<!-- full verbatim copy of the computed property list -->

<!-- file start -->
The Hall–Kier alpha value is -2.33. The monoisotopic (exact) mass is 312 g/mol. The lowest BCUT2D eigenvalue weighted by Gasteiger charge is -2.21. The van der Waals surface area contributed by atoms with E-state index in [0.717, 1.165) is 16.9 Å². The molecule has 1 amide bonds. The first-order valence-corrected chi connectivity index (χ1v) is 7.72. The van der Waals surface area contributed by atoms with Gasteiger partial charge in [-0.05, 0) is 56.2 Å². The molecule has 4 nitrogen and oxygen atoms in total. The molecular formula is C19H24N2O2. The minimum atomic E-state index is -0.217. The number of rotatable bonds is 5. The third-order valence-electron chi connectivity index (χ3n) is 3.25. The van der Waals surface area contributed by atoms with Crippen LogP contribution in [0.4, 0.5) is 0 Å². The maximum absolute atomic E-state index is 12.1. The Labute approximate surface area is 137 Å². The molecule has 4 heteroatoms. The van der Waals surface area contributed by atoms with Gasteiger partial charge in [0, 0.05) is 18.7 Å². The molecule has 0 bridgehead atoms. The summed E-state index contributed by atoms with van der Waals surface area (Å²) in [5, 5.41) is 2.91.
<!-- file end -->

The Hall–Kier alpha value is -2.33. The monoisotopic (exact) mass is 312 g/mol. The lowest BCUT2D eigenvalue weighted by Gasteiger charge is -2.21. The van der Waals surface area contributed by atoms with E-state index in [0.717, 1.165) is 16.9 Å². The molecule has 1 amide bonds. The first-order valence-corrected chi connectivity index (χ1v) is 7.72. The van der Waals surface area contributed by atoms with Gasteiger partial charge in [-0.05, 0) is 56.2 Å². The molecule has 4 nitrogen and oxygen atoms in total. The molecular formula is C19H24N2O2. The minimum atomic E-state index is -0.217. The number of rotatable bonds is 5. The third-order valence-electron chi connectivity index (χ3n) is 3.25. The van der Waals surface area contributed by atoms with Crippen LogP contribution in [0.4, 0.5) is 0 Å². The maximum absolute atomic E-state index is 12.1. The Labute approximate surface area is 137 Å². The molecule has 4 heteroatoms. The van der Waals surface area contributed by atoms with Gasteiger partial charge in [0, 0.05) is 18.7 Å². The molecule has 0 bridgehead atoms. The summed E-state index contributed by atoms with van der Waals surface area (Å²) in [5, 5.41) is 2.91.